Politics

I posted an item on my facebook profile earlier today.  It is an article on McCain’s VP choice with the headline “McCain’s Palin pick is the epitome of tokenism.”  (Read article here)

I have been fascinated by the responses to that facebook posting.  As of this writing there are more than 20 posts in response to it.  Each response makes serious claims about why the choice of Palin was absurd or brilliant.  The comments are mostly reasoned, certainly passionate, and very partisan.  One cannot read a single post without being able to identify the writer as “Democrat” or “Republican” (at least in allegiance).  In the words of one writer, “Game on!”

What I am mostly intrigued with, though, is that all of the people writing are FRIENDS of mine — at least Facebook friends.  A few are college classmates, a few are parishioners, a few are colleagues from around the Presbyterian Church.  I know it’s not unique to me, but what is it about REAL LIFE (at least MY life) that we find ourselves in communities with people of such widely differing opinions and convictions?

Here is my mid-stream post in the ongoing facebook conversation:

Jeff Peterson-Davis at 7:58pm August 30
Game is on, for sure, and I definitely have opinions and convictions that place me on one “side” in the game. More on that in a moment…

What is most surprising to me in the “experience” arguement is that it has NOT been an argument that the Democratic party has used — it has been an arguement from the McCain team. They have been critical of O… Read Morebama claiming that his experience is insufficient to run the country. To further make their point, McCain has, on the record, talked about how significant the role of VP is and to have someone ready to take on the leadership of the country if something should happen to him. That’s where the rub comes… McCain has made the “experience” arguement, not Obama. To lay this back in the laps of the democrats is, well, simply silly.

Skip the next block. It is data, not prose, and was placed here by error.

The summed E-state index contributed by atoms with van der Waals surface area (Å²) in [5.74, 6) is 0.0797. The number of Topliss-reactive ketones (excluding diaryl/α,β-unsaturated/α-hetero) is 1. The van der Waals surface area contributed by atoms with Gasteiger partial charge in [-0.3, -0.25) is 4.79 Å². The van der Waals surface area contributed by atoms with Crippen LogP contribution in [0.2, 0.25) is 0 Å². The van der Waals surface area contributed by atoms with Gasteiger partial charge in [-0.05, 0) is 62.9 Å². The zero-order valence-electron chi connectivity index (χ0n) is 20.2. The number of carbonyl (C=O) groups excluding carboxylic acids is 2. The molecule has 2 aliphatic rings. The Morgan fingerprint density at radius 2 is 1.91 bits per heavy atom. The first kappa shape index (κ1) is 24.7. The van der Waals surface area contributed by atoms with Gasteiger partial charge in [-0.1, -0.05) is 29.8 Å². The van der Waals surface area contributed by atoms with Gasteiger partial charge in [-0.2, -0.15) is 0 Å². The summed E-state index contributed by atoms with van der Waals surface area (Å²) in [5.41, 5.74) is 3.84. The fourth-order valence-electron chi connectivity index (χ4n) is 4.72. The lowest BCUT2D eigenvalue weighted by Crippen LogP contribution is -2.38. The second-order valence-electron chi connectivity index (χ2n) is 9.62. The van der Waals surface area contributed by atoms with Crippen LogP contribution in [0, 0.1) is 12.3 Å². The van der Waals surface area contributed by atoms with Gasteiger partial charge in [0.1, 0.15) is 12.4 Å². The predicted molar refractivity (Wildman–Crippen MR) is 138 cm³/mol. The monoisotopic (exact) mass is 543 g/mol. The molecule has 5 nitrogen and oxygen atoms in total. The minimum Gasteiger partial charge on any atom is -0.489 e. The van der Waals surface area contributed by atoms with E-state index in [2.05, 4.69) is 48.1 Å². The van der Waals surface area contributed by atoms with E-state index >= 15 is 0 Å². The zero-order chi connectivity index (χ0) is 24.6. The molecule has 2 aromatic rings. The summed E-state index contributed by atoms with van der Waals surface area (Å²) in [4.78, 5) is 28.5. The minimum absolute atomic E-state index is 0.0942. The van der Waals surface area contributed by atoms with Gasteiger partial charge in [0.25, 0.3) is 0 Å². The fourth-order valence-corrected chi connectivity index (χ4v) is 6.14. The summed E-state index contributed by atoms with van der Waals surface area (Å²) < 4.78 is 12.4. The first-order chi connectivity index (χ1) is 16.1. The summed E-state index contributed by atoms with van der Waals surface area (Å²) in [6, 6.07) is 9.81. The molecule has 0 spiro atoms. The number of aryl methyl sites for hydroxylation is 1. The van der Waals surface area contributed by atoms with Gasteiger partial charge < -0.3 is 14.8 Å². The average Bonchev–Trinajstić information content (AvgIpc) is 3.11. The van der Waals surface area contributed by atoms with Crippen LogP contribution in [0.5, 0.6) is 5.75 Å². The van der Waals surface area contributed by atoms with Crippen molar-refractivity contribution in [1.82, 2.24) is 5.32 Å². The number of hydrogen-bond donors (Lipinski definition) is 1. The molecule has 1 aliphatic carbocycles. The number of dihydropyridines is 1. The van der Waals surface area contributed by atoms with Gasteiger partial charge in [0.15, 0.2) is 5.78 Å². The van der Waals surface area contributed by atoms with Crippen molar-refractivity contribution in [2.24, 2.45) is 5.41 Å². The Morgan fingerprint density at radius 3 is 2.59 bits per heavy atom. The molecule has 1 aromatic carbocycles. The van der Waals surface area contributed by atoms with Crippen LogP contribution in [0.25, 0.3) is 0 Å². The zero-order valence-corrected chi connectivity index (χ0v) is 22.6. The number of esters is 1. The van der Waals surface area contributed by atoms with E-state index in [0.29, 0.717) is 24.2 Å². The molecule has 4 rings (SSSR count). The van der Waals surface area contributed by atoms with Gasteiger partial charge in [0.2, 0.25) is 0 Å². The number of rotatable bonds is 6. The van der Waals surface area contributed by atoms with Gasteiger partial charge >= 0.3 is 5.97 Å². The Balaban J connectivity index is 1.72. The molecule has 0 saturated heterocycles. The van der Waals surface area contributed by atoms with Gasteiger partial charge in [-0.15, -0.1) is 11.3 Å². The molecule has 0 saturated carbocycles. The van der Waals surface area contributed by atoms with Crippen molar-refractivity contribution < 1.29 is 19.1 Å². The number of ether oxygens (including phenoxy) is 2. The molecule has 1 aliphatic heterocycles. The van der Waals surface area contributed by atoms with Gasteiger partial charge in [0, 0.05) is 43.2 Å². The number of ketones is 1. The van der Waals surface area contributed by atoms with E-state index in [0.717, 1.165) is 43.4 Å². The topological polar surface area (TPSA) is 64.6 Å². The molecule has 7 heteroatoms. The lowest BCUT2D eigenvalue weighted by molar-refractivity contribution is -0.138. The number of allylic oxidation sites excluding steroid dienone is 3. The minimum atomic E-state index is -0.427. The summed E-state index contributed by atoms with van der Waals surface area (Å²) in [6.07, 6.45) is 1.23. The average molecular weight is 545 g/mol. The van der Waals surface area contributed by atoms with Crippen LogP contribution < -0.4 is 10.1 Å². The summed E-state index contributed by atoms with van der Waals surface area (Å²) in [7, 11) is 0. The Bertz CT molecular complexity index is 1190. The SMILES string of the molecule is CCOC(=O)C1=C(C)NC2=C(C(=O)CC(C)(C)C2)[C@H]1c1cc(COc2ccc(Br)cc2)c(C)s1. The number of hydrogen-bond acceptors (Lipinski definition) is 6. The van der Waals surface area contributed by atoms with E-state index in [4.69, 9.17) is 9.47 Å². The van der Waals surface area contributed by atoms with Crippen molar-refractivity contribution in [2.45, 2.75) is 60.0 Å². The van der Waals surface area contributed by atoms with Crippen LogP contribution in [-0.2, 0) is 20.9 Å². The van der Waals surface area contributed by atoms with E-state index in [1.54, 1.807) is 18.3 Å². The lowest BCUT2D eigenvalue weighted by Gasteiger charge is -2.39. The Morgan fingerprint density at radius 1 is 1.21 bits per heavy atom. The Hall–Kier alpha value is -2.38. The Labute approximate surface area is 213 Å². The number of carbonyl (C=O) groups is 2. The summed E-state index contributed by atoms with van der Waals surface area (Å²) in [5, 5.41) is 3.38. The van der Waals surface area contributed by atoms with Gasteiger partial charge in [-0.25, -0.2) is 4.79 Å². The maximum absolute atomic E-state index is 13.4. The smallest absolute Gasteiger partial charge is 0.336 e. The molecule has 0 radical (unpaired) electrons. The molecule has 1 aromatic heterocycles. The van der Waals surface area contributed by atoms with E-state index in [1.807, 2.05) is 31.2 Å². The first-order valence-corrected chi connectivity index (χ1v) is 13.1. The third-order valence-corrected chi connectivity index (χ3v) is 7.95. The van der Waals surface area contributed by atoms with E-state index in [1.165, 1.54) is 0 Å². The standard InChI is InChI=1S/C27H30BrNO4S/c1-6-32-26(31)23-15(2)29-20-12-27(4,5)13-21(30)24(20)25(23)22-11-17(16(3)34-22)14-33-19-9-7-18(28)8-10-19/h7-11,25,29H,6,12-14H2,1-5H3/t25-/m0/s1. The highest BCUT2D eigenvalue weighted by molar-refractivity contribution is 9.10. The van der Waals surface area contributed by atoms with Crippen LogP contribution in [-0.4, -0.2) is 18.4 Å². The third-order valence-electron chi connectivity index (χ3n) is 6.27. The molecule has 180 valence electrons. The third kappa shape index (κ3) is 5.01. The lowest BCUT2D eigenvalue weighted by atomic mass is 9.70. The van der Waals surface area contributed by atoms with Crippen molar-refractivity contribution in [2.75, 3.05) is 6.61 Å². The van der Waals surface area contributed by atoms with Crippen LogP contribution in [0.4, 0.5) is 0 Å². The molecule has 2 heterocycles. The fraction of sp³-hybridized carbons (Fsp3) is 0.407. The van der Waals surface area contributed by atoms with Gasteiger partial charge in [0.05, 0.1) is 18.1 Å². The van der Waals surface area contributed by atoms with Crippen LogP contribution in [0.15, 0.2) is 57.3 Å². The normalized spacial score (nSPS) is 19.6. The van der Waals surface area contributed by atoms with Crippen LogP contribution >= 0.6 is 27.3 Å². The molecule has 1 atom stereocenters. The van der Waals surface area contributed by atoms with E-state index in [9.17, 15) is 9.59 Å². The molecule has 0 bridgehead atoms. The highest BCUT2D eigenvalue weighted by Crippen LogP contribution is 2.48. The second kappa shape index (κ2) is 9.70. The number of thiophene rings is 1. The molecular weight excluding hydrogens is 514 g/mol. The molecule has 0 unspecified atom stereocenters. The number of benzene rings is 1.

I personally think Obama has the qualifications to be President. I would not have voted for him if I didn’t (be he black, white, green…). I like most of his platform, I like his convictions, I like his charisma, and I like the depth of his experience. Yes, experience. Not executive, but community organizing and legislative. That matters to me.

But something else that matters to me (and this is back to the beginning) is that there is enough space within our political system and within our community of “friends” (you’re all posting here because you are my Facebook Friends, after all) to have differences of opinion and have convictions that are different from one another. In facebo… Read Moreok and real life, I have FRIENDS of many different political ideologies. I consider that a gift — my life, my mind, my heart are all richer because of it.

So thanks for being friends engaging in conversation with one another. These things matter. They really do. We SHOULD take them seriously and have strong feelings and thoughts about these things. And as FRIENDS we can engage one another with respect, love, and good will.

Peace, friends…

–Jeff P-D

Politics are important.  I am very Calvinist here — politics simply must matter to people of faith.  But along with that is the conviction and understanding that when we engage in politics and any matter over which our opinions differ, we do so from within the place of community.  Respect, love, and forbearance are more than words — they are practices for our life together, particularly when we disagree.

It is a gift, indeed, to be friends with people who care enough to think and engage.  I wonder if perhaps this diversity of opinion, not just diversity of ethnicity, gender, etc., might be part of the very image of God (in which we were created).  If we consider that possibility, I wonder how it might shape the ways we relate to one another when we disagree…

Of this I am certain:  we will have many opportunities in this political season to put this into practice!  I wonder if we will…

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~ by Jeff P-D on August 30, 2008.

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